July 2017
News Category: Latest News

Understanding "Proceeds of Crime Funds"


WHY CAN’T MY CRIME STOPPERS PROGRAM APPLY FOR PROCEEDS OF CRIME FUNDS?

 

Consider seeking a Charitable Donation

 

 A question we get a lot at the OACS is in regards to proceeds of crime, and specifically if/how a program can apply to have funding from them.

Well, let’s take a look at Proceeds of Crime legislation and procedures in Canada and see how the process works:

First, it’s important to note that although Canada uses a FEDERAL Criminal Statute, i.e. The Criminal Code of Canada,  it’s the provinces responsibility to prosecute crimes under that statute.  In Ontation, it’s the Ministry of the Attorney General ‘s office or MAG that is responsible for prosecuting murders, robberies, shoplifters and the like.  The Federal Government however, is responsible for prosecuting drugs and income tax (although it seems like they change their name every couple of years, they’re currently known as the Public Prosecution Service of Canada).  In real terms, this means at a typical Criminal Court you’ll have two sets of Crown Attorney’s, one set that works for the province and one set that works for the Federal Government.

As mentioned drug offences are prosecuted by the PPSC federally.  This is key to this article, because drugs generate far and away the most seized cash proceeds and are also among many programs top arrests from tips.

So how do we (the hard working Crime Stopper programs of Ontario) get our hands on all of this drug money? 

Let’s take a look at the legislation.   In 1993 Parliament passed the Seized Property Management Act (SPMA).  Along with the legislation a Federal entity known as the Seized Property Management Directorate, or SPMD was created to manage the seizures.  Under the SPMA, the SPMD is tasked with sharing the funds as specified in Section 10.

The section states “Where a law enforcement agency in Canada has participated in the investigation of an offence that leads to…. (Forfeiture, fines, etc.) ….. the Minister shall in accordance with the regulations, share the proceeds of disposition of that forfeited property or any mount paid or recovered on account of the fine, as the case may be.”

So the good news is that the SPMD  is bound by statute to share the profits with participating law enforcement agencies, but….  as you all know, while a key law enforcement partner, Crime Stoppers programs in Canada are NOT law enforcement agencies, but not-for-profit charities.  So…. in short, no proceeds money for us under the SPMA, as we fall outside the statue’s parameters.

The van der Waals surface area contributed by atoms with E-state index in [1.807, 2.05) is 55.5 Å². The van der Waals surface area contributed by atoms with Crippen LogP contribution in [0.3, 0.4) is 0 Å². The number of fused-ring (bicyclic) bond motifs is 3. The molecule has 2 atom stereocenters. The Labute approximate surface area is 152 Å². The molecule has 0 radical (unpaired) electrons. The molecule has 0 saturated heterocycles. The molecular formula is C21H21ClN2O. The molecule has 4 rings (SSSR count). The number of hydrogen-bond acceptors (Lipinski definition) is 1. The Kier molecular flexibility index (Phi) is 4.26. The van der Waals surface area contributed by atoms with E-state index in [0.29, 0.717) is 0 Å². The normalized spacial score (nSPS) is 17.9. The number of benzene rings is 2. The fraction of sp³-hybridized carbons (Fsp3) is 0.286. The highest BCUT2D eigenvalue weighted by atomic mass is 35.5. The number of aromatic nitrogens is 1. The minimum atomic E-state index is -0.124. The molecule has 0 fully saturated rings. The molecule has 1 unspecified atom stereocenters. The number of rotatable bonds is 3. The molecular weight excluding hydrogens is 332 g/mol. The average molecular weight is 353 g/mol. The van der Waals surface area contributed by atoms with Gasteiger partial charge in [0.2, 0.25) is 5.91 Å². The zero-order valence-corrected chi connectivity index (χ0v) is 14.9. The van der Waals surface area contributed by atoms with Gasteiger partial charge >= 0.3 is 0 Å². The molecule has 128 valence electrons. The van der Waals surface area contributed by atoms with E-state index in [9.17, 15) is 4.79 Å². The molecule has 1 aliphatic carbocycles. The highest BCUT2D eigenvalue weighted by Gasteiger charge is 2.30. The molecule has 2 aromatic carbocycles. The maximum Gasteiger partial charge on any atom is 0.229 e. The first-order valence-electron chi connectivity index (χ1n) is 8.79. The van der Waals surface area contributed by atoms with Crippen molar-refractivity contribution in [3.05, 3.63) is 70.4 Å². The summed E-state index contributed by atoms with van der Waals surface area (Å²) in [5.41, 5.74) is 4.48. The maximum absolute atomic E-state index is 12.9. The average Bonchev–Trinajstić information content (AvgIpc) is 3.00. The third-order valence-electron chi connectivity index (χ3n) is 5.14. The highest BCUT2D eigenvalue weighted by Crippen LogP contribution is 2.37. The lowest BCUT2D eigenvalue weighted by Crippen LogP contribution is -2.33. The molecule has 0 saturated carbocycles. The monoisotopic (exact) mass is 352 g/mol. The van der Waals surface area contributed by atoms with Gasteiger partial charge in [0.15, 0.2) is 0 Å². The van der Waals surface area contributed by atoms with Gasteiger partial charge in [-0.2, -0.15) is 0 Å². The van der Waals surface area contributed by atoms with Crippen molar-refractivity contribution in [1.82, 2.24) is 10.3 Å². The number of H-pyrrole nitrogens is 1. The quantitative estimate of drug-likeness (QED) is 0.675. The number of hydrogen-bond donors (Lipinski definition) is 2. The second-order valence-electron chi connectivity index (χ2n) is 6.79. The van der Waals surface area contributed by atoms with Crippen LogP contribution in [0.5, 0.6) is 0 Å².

This DOESN’T mean there’s no way of getting money from court proceedings though.  Crime Stopper programs are encouraged to educate their local judges and crown attorneys (from both agencies) to the fact that Crime Stoppers IS a not-for-profit charity and that we DON’T receive any funding.  A huge number of first time offenders are diverted (limited or no criminal record) with a donation to a charity as a sentencing option.  I can remember being a young officer in court in the 90s. and M.A.D.D. had an absolute lockdown with the provincial courts in regards to impaired driving fines, and would routinely collect three to five hundred dollars per case.

I can’t think of a better pitch to a judge than a donation to a charity that seeks to protect the public while providing an opportunity to report crime anonymously.  While often going up against other charities that perhaps pull more urgently at the heart strings, in this specific instance we should find ourselves right in their wheelhouse.

Charitable donations at court sentencing no longer seem to be the de rigueur they once were, (and the PPSC even has procedures discouraging it’s Crown’s from using them) it’s the recommendation of the OACS that it is worth the time to reach out to those local judges and crowns, build those relationships, and perhaps ultimately help your program financially.

 Chris Scherk

Coordinator - Toronto Crime Stoppers

OACS Director